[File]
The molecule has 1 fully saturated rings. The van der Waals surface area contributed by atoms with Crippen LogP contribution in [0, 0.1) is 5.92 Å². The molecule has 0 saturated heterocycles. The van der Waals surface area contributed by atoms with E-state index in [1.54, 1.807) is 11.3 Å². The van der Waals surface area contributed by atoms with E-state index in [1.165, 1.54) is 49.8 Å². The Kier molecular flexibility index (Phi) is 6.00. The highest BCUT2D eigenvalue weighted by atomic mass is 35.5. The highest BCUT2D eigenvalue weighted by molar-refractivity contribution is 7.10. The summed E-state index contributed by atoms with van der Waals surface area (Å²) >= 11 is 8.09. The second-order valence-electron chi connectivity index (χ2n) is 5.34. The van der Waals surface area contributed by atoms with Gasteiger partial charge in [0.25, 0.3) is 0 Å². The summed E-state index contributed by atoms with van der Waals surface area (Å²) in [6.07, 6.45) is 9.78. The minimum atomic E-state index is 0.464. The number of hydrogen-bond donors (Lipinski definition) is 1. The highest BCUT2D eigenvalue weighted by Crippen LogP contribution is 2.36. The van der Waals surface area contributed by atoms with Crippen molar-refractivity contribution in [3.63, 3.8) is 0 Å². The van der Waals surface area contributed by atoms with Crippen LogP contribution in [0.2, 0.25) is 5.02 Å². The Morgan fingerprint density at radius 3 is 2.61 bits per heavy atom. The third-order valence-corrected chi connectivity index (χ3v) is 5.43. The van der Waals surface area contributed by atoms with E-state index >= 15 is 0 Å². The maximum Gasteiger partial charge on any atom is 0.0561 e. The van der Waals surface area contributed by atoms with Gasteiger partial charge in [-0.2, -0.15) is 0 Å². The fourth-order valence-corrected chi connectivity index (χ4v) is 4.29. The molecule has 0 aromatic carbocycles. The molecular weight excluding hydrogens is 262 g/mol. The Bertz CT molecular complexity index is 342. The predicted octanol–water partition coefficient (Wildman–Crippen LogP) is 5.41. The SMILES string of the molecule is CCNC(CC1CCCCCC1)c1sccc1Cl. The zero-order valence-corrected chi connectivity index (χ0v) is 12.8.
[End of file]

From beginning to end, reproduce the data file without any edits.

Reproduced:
The molecule has 1 fully saturated rings. The van der Waals surface area contributed by atoms with Crippen LogP contribution in [0, 0.1) is 5.92 Å². The molecule has 0 saturated heterocycles. The van der Waals surface area contributed by atoms with E-state index in [1.54, 1.807) is 11.3 Å². The van der Waals surface area contributed by atoms with E-state index in [1.165, 1.54) is 49.8 Å². The Kier molecular flexibility index (Phi) is 6.00. The highest BCUT2D eigenvalue weighted by atomic mass is 35.5. The highest BCUT2D eigenvalue weighted by molar-refractivity contribution is 7.10. The summed E-state index contributed by atoms with van der Waals surface area (Å²) >= 11 is 8.09. The second-order valence-electron chi connectivity index (χ2n) is 5.34. The van der Waals surface area contributed by atoms with Gasteiger partial charge in [0.25, 0.3) is 0 Å². The summed E-state index contributed by atoms with van der Waals surface area (Å²) in [6.07, 6.45) is 9.78. The minimum atomic E-state index is 0.464. The number of hydrogen-bond donors (Lipinski definition) is 1. The highest BCUT2D eigenvalue weighted by Crippen LogP contribution is 2.36. The van der Waals surface area contributed by atoms with Crippen molar-refractivity contribution in [3.63, 3.8) is 0 Å². The van der Waals surface area contributed by atoms with Crippen LogP contribution in [0.2, 0.25) is 5.02 Å². The Morgan fingerprint density at radius 3 is 2.61 bits per heavy atom. The third-order valence-corrected chi connectivity index (χ3v) is 5.43. The van der Waals surface area contributed by atoms with E-state index >= 15 is 0 Å². The maximum Gasteiger partial charge on any atom is 0.0561 e. The van der Waals surface area contributed by atoms with Gasteiger partial charge in [-0.2, -0.15) is 0 Å². The fourth-order valence-corrected chi connectivity index (χ4v) is 4.29. The molecule has 0 aromatic carbocycles. The molecular weight excluding hydrogens is 262 g/mol. The Bertz CT molecular complexity index is 342. The predicted octanol–water partition coefficient (Wildman–Crippen LogP) is 5.41. The SMILES string of the molecule is CCNC(CC1CCCCCC1)c1sccc1Cl. The zero-order valence-corrected chi connectivity index (χ0v) is 12.8.